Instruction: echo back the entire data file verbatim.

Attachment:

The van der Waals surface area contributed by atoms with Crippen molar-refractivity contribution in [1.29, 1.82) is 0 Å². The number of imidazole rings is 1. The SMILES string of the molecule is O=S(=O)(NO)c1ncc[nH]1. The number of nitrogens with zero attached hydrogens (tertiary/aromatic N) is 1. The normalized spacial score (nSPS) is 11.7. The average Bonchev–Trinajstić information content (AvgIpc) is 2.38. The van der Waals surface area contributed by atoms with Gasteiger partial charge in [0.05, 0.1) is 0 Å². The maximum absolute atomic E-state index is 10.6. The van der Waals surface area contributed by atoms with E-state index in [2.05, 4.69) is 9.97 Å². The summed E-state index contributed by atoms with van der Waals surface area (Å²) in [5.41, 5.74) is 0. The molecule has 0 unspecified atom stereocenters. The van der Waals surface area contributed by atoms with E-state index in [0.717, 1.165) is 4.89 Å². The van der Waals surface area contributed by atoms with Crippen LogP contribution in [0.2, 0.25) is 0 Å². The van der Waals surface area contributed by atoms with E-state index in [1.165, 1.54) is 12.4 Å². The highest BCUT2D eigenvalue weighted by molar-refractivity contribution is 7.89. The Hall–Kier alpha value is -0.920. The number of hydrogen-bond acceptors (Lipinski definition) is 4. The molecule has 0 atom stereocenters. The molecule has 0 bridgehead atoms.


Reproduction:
The van der Waals surface area contributed by atoms with Crippen molar-refractivity contribution in [1.29, 1.82) is 0 Å². The number of imidazole rings is 1. The SMILES string of the molecule is O=S(=O)(NO)c1ncc[nH]1. The number of nitrogens with zero attached hydrogens (tertiary/aromatic N) is 1. The normalized spacial score (nSPS) is 11.7. The average Bonchev–Trinajstić information content (AvgIpc) is 2.38. The van der Waals surface area contributed by atoms with Gasteiger partial charge in [0.05, 0.1) is 0 Å². The maximum absolute atomic E-state index is 10.6. The van der Waals surface area contributed by atoms with E-state index in [2.05, 4.69) is 9.97 Å². The summed E-state index contributed by atoms with van der Waals surface area (Å²) in [5.41, 5.74) is 0. The molecule has 0 unspecified atom stereocenters. The van der Waals surface area contributed by atoms with E-state index in [0.717, 1.165) is 4.89 Å². The van der Waals surface area contributed by atoms with Crippen LogP contribution in [0.2, 0.25) is 0 Å². The van der Waals surface area contributed by atoms with E-state index in [1.165, 1.54) is 12.4 Å². The highest BCUT2D eigenvalue weighted by molar-refractivity contribution is 7.89. The Hall–Kier alpha value is -0.920. The number of hydrogen-bond acceptors (Lipinski definition) is 4. The molecule has 0 atom stereocenters. The molecule has 0 bridgehead atoms.